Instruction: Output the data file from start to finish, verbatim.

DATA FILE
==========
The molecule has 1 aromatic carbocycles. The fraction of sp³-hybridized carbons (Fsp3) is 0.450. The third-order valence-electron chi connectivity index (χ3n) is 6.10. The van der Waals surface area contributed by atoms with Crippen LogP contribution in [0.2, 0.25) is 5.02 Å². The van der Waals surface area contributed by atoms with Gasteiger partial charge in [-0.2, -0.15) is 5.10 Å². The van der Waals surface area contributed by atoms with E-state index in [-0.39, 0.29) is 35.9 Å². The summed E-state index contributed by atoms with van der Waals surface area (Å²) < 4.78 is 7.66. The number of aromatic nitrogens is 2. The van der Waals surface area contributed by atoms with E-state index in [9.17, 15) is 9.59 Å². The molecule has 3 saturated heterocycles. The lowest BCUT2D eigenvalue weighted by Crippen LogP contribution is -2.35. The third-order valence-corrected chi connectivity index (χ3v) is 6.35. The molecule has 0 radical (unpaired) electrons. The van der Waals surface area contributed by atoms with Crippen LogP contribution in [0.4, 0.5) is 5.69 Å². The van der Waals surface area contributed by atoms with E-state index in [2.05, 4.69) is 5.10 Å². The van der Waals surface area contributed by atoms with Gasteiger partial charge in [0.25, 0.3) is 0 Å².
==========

The molecule has 1 aromatic carbocycles. The fraction of sp³-hybridized carbons (Fsp3) is 0.450. The third-order valence-electron chi connectivity index (χ3n) is 6.10. The van der Waals surface area contributed by atoms with Crippen LogP contribution in [0.2, 0.25) is 5.02 Å². The van der Waals surface area contributed by atoms with Gasteiger partial charge in [-0.2, -0.15) is 5.10 Å². The van der Waals surface area contributed by atoms with E-state index in [-0.39, 0.29) is 35.9 Å². The summed E-state index contributed by atoms with van der Waals surface area (Å²) < 4.78 is 7.66. The number of aromatic nitrogens is 2. The van der Waals surface area contributed by atoms with E-state index in [9.17, 15) is 9.59 Å². The molecule has 3 saturated heterocycles. The lowest BCUT2D eigenvalue weighted by Crippen LogP contribution is -2.35. The third-order valence-corrected chi connectivity index (χ3v) is 6.35. The molecule has 0 radical (unpaired) electrons. The van der Waals surface area contributed by atoms with Crippen LogP contribution in [0.4, 0.5) is 5.69 Å². The van der Waals surface area contributed by atoms with E-state index in [2.05, 4.69) is 5.10 Å². The van der Waals surface area contributed by atoms with Gasteiger partial charge in [0.25, 0.3) is 0 Å².